The other one actually shocked me. As I was catching up on the Twins game against the Astros last Friday, I noticed an odd piece of information: Kevin Slowey had just become the baseball’s second ten-game winner.

Um, what?

Slowey is a good pitcher, without a doubt, but really? 10 wins? I’ve watched him pitch a number of times this year, and although I’m never disappointed in what I see, I’m rarely in awe like I am when watching his ten-win counterpart Halladay pitch. I had no idea he was actually pitching that well.

After the game, plenty of credit was given to Slowey on the internet and nightly sports recap shows for having hit the win mark so quickly. And rightfully so. 10 wins and only 2 losses in a measly 14 starts is very good. But how the heck did he do it? Slowey has never been seen as the potential ace of the Twins’ young staff. That moniker has been given to Francisco Liriano pre-injury and Scott Baker after his stellar conclusion to last year, but people have never talked about Slowey as a great pitcher until now. And frankly, despite his 10 wins, calling Kevin Slowey a great pitcher at this point seems premature. Just look at the numbers.

His statistics are respectable, but outside of the abnormally high win total, they look simply decent. Currently, he sports a 4.04 ERA, which doesn’t even match the likes of Randy Wolf (3.29), Aaron Harang (3.66) or Matt “We seriously got this guy for Delmon Young” Garza (3.83). It’s solid, but it’s not even good enough to crack the 25 best starting pitchers.

This guy has a better ERA than Kevin Slowey

His 1.37 WHIP places him on the same level as his ERA: It’s not embarrassing, but not elite by any means. Once again he’s outside the top-25. He’s a stunning 8-0 at home, compared to 2-2 on the road, but it’s not because he’s pitching any better. His ERA at home (4.07) is actually 8 points higher than on the road (3.99). Slowey’s numbers against lefties (37.1 IP, 36 K, 12 BB, 1.82 WHIP and a .348 BAA) are below-average at best, but he manages to balance it with his solid pitching against righties (47.1 IP, 31 K, 2 BB, 1.01 WHIP, .260 BAA).

So how has he managed to scrape together a league-leading 10 wins?

It’s simple. He’s gotten lucky.

To start, he’s had to pitch on the road only five times this season. As evidenced above, location doesn’t seem to affect the way he pitches, but it does change the way the offense performs. The offense bats only .264 on the road and scores an average of 4.09 runs per game. If we discount the anomaly that was the 20-run outburst at Chicago, their run production drops to 3.58 runs per game. At home, the offense spikes significantly. The team hits at a .280 clip and provides an average of 5.38 runs. Since Slowey has been able to pitch at home in nine of his starts, he’s generally received better offensive production than his staff counterparts.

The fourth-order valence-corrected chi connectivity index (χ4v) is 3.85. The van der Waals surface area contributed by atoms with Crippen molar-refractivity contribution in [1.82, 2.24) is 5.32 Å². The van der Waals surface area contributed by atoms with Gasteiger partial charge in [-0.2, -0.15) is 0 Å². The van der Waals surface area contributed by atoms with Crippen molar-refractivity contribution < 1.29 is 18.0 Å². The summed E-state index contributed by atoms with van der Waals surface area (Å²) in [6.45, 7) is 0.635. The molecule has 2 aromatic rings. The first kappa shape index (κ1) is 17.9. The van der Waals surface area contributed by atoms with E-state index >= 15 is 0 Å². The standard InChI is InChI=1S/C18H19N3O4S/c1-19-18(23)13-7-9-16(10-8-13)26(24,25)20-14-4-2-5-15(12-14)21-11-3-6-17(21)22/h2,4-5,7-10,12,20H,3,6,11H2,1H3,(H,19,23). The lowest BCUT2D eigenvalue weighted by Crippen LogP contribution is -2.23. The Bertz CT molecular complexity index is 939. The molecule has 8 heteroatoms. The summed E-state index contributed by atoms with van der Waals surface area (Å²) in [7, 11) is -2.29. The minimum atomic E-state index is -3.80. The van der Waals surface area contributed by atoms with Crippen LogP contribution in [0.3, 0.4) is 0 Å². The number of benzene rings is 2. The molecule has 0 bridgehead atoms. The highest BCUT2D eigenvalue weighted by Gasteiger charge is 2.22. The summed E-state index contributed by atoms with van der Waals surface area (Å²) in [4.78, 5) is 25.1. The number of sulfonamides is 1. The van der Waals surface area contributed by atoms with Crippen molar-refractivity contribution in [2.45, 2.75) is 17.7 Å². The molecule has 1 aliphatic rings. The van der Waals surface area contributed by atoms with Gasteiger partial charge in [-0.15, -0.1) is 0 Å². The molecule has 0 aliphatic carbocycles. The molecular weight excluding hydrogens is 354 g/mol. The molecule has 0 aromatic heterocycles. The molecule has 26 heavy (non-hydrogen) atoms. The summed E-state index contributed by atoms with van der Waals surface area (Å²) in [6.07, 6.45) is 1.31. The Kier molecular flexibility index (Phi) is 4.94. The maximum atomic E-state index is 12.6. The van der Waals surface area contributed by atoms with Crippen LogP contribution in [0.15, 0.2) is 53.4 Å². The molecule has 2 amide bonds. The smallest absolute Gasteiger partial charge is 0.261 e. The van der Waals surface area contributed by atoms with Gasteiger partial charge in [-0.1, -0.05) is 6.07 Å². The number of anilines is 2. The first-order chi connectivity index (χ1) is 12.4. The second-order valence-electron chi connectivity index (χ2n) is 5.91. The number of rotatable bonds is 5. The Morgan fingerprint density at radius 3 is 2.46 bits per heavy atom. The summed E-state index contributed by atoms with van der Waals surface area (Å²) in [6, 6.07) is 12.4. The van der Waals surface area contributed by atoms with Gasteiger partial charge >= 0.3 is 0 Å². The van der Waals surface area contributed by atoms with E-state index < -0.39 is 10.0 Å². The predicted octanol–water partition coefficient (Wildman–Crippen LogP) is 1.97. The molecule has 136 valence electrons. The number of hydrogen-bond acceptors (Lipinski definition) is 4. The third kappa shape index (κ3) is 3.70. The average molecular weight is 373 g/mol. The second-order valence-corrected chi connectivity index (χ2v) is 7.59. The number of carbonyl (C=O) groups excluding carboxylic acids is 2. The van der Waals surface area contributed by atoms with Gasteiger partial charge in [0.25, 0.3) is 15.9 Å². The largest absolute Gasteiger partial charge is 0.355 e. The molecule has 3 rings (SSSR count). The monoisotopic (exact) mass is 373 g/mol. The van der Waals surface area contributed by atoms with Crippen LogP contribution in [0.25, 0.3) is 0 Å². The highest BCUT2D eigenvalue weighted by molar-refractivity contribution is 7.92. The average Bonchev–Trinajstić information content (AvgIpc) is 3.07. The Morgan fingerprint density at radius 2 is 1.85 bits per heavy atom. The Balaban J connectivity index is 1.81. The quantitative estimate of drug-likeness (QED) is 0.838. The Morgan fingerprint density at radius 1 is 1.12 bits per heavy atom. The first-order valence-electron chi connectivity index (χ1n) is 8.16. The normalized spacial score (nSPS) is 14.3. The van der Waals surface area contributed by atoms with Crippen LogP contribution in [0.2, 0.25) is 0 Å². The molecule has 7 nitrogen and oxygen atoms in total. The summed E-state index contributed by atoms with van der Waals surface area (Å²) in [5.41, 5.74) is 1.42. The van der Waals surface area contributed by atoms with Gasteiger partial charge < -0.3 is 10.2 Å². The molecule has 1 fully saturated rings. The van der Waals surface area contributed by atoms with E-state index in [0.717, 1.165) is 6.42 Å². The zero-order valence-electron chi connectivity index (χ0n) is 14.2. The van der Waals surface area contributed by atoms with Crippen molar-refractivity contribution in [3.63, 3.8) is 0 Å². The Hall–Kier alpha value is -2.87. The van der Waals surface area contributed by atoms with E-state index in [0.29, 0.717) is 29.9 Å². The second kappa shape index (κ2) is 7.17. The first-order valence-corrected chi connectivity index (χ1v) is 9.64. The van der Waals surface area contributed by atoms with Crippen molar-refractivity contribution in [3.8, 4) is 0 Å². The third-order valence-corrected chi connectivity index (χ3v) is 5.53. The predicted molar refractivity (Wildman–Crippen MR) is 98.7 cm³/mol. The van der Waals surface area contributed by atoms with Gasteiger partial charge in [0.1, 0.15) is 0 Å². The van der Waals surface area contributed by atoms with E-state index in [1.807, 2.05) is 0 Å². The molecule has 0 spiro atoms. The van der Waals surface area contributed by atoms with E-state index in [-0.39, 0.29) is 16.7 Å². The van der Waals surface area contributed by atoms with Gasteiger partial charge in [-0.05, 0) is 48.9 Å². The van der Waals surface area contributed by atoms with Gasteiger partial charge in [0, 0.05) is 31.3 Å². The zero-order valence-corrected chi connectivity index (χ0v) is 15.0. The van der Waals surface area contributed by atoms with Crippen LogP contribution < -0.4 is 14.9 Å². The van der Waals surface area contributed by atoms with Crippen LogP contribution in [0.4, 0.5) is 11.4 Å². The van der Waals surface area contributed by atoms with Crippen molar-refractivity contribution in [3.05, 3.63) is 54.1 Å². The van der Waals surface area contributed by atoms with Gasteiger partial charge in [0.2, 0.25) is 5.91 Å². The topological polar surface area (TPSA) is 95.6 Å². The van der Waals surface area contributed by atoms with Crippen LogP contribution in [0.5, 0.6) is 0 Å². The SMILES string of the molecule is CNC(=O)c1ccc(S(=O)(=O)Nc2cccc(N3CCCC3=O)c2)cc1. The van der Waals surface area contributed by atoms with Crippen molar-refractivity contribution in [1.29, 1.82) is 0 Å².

Consequently, the run support for Slowey has been much better than it has for any of the other starters. The offense generates an average of 5.5 runs per game when Slowey starts the ball game. Conversely, Nick Blackburn, whose 3.09 ERA leads the Twins, is given only an average of 4.23 runs per game (discounting the fluke 20-1 White Sox win once again), and has only won 6 games as a result. Perkins (5.22 runs/game), Baker (5.0 r/g) and Liriano (a shockingly low 3.64 r/g) also receive less run support from the Twins’ offense than Slowey does.

Most importantly, Slowey seems to be immune to the disease known as TBS (Twins’ Bullpen Syndrome), in which leads hemorrhage away and once-healthy games turn into rotting, losses. Slowey has only two no-decisions this year, and only one in which he left the game with a lead, only to watch the Twins’ bullpen blow the game (an 8-6 loss to Toronto). In every other game, the bullpen has managed to uphold the lead that Slowey exited with. Compare this to Blackburn, who has seen six games in which he exited with a lead or tie, only to be let down by those same relief pitchers.

Even Twins bat boys are not safe from TBS

This is not meant to discredit Kevin Slowey. He’s pitched some wonderful games for the Twins this season, and clearly has the ability to be an effective starting pitcher for years to come. He just isn’t quite the ten-win ace that Roy Halladay is.

At least yet.